When in doubt, we should not hesitate to ask questions, and if the doctor is evasive in giving answers, we should be extra cautious while dealing with such doctors
In a shocking incident of hypocrisy, cheating and Medicare fraud, a doctor from Detroit, US, has been sentenced to 45 years in jail for intentionally prescribing over 9,000 unnecessary injections and infusions to at least 553 patients over a six-year period as per the report in Newsweek dated 10 July 2015. These treatments amounted to nearly $35 million in insurance billings.
As per the media report, Dr Farid Fata, a 50-year old haematologist-oncologist of Detroit, Michigan pleaded guilty to giving cancer treatments to misdiagnosed patients, telling some that they had a terminal blood cancer called multiple myeloma and giving them unnecessary chemotherapy treatment in order to claim millions in health insurance. The court held that Dr Fata administered stunning doses of the strong and expensive drug ‘Rituximab’ to his patients exposing them to life threatening conditions. Newsweek further reported that the drug, which is usually given up to eight times for aggressive lymphoma was given to one patient 94 times and another 76 and in all Dr Fata gave out over 9,000 unnecessary injections. He kept a tight leash on information by denying patients access to their full medical files—preventing them from being able to effectively seek a second opinion, the report said.
Dr Fata, a naturalized citizen of US, originally a native of Lebanon, was a trusted oncologist in the community. He was trained at Memorial Sloan-Kettering in New York and founded Michigan Hematology and Oncology Inc, the state's largest private cancer practice at the time of his arrest. This is, therefore, a heinous example of misusing the trust and confidence of the patients by one of the noted medical practitioners, who out of sheer greed and aggrandizement cheated on the innocent patients who suffered incalculable harm physically, emotionally and financially as well.
Dr Fata pleaded guilty to 13 counts of Medicare fraud, one count of conspiracy to receive payments and two counts of money laundering. He was forced to forfeit $17.6 million that he had amassed from Medicare and private insurance companies. Fata reported to have delivered an emotional apology in court as he was sentenced to over four decades in prison.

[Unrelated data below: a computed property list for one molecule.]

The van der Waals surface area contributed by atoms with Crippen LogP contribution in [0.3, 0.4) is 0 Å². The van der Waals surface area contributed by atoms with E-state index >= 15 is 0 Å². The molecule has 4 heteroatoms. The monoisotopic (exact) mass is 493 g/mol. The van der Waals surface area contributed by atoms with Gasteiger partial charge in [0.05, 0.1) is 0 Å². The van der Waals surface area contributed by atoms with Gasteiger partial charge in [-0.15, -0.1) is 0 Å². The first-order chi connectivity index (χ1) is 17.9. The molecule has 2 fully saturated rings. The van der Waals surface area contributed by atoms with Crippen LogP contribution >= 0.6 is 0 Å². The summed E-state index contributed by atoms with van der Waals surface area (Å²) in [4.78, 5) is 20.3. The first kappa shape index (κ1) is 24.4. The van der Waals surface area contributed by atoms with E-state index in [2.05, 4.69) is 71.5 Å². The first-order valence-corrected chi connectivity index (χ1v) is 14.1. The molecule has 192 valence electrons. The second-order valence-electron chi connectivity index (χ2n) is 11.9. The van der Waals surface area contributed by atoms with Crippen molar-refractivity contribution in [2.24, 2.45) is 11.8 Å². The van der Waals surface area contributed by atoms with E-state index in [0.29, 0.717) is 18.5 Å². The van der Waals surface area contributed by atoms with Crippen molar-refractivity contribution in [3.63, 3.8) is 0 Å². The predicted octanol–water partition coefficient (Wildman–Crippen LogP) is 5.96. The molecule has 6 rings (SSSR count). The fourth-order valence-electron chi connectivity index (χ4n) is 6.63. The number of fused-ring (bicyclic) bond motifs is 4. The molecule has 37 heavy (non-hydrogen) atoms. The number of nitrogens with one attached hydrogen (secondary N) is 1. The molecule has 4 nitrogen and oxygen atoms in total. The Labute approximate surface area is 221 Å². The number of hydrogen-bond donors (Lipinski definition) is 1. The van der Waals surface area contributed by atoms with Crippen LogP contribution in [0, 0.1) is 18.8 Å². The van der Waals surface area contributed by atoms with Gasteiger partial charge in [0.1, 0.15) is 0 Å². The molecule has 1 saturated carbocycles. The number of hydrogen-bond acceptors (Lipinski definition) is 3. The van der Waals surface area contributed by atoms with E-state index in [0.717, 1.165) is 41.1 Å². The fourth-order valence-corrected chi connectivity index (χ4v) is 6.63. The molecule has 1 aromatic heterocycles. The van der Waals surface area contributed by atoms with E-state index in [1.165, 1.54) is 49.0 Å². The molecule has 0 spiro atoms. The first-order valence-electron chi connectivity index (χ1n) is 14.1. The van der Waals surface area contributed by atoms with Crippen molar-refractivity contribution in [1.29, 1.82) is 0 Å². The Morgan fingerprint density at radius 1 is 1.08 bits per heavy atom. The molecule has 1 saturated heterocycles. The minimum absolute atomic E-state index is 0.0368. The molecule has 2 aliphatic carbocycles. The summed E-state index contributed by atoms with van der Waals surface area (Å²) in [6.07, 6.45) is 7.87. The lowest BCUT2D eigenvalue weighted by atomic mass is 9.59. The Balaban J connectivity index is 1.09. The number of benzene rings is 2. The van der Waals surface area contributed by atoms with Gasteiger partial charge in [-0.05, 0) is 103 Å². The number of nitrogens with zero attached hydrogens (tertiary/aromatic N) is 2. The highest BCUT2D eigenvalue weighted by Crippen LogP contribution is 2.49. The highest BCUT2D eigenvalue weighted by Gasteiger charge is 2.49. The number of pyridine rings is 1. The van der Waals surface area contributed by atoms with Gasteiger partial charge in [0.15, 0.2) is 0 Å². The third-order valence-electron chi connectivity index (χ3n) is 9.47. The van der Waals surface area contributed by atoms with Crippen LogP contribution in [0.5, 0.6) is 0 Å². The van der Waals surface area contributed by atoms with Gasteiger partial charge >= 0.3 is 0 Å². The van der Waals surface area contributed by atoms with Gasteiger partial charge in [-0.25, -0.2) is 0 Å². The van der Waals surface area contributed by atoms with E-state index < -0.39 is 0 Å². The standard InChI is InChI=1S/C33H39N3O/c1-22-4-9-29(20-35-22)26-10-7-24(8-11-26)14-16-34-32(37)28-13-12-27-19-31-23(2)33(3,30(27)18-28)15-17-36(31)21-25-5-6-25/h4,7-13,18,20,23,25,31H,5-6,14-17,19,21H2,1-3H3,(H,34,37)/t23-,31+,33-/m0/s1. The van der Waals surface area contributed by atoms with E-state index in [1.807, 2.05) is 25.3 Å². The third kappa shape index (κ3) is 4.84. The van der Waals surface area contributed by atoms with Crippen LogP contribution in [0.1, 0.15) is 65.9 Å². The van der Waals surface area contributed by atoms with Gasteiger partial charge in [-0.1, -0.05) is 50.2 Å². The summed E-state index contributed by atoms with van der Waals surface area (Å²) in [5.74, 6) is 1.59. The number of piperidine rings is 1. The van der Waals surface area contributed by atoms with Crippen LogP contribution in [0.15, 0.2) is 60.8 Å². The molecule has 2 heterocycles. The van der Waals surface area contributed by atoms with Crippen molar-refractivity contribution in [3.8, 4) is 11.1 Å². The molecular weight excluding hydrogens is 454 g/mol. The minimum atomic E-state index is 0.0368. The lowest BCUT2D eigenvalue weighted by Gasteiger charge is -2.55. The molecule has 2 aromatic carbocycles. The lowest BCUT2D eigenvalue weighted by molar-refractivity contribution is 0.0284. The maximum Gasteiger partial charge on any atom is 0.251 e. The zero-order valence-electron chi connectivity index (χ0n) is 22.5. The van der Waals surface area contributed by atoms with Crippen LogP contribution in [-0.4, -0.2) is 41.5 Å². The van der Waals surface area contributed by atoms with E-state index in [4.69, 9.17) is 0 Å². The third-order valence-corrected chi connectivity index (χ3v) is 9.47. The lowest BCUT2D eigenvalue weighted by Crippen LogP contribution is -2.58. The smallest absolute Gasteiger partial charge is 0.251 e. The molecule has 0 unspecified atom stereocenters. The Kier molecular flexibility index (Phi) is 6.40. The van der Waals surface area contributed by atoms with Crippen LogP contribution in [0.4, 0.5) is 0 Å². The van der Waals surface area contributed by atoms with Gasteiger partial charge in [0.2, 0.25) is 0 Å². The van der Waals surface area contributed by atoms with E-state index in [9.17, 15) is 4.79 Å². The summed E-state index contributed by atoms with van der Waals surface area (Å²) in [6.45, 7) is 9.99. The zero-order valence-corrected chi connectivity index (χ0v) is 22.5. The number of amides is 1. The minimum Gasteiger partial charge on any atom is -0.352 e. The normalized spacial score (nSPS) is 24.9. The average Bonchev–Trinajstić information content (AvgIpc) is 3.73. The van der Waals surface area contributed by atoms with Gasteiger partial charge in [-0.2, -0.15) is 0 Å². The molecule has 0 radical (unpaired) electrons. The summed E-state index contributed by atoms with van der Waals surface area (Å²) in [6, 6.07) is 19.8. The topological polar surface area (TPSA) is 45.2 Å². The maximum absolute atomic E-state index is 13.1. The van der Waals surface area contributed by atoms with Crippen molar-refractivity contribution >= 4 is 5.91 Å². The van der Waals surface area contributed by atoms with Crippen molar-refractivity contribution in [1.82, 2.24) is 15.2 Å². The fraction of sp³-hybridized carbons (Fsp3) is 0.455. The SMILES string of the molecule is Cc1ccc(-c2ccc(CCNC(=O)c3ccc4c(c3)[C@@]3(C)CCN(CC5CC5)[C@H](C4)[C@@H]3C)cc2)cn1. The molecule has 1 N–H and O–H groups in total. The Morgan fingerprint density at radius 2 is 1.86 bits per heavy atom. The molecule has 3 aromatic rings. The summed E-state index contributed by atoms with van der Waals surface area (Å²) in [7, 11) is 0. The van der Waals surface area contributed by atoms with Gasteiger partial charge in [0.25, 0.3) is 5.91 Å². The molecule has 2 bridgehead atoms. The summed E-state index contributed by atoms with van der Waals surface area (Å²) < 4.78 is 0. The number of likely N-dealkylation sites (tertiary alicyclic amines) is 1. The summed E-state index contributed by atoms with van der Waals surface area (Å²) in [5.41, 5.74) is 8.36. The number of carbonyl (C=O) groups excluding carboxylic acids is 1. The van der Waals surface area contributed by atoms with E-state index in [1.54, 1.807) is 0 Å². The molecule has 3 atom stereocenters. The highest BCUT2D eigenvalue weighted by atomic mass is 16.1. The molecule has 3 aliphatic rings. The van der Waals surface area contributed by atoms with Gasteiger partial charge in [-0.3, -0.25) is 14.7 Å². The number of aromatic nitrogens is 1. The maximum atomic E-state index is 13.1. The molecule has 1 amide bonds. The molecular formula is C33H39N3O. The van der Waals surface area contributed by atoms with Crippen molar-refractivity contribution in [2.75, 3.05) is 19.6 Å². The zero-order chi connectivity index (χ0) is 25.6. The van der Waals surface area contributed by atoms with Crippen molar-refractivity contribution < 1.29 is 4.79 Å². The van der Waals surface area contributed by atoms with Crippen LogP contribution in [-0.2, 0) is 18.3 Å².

According to CNN, Dr Fata turned to face those who were at his sentencing and apologised saying: “I have violated the Hippocratic oath and violated the trust of my patients. I do not know how I can heal the wound. I do not know how to express the sorrow and the shame.”
As per the Encyclopaedia Britannica, Hippocratic Oath, ethical code attributed to the ancient Greek physician Hippocrates, adopted as a guide to conduct by the medical profession throughout the ages and still used in the graduation ceremonies of many medical schools. In the oath, the physician pledges to prescribe only beneficial treatments, according to his abilities and judgment; to refrain from causing harm or hurt; and to live an exemplary personal and professional life.
In stark contrast to this ethical code, Dr Feta brazenly and with criminal intent totally abdicated his professional responsibility and practised hypocrisy with monstrous effect on the hapless patients. The Federal prosecutors called the doctor the “most egregious fraudster in the history of this country,” saying that for Dr. Fata “patients were not people. They were profit centres.”
What lessons to learn from this horrid incident?
Though this happened in United States, human nature being what it is, we can learn several lessons from this horrid incident:
- Firstly, it is not desirable to have implicit faith in any one physician, whatever be his qualifications and popularity. When in doubt, we should not hesitate to ask questions, and if the doctor is evasive in giving answers, we should be extra cautious while dealing with such doctors.
- It is always advisable to take a second opinion when the sickness is unusual to ensure that the proposed treatment is on right lines, and decide on the course of treatment based on our own best of judgement in consultation with our family.
- In the words of Professor Dr BM Hegde, a Padma Bhushan awardee, “A good doctor is one who knows how to treat patients; a better doctor is one who knows when to interfere in the patients’ problems. But the best doctor is one who knows when NOT to interfere with patients. Patients need the full of empathy of the best doctors.” We should, therefore, try to identify the best doctor of the type described above and go to him, if we are lucky to find one.
However, I must admit that when one is both physically and mentally down with undiagnosed sickness, all these lessons do not hold water, and as it is said ‘experience is the best teacher’ when chips are down.
(The author is a financial analyst, writing for Moneylife under the pen-name ‘Gurpur’.)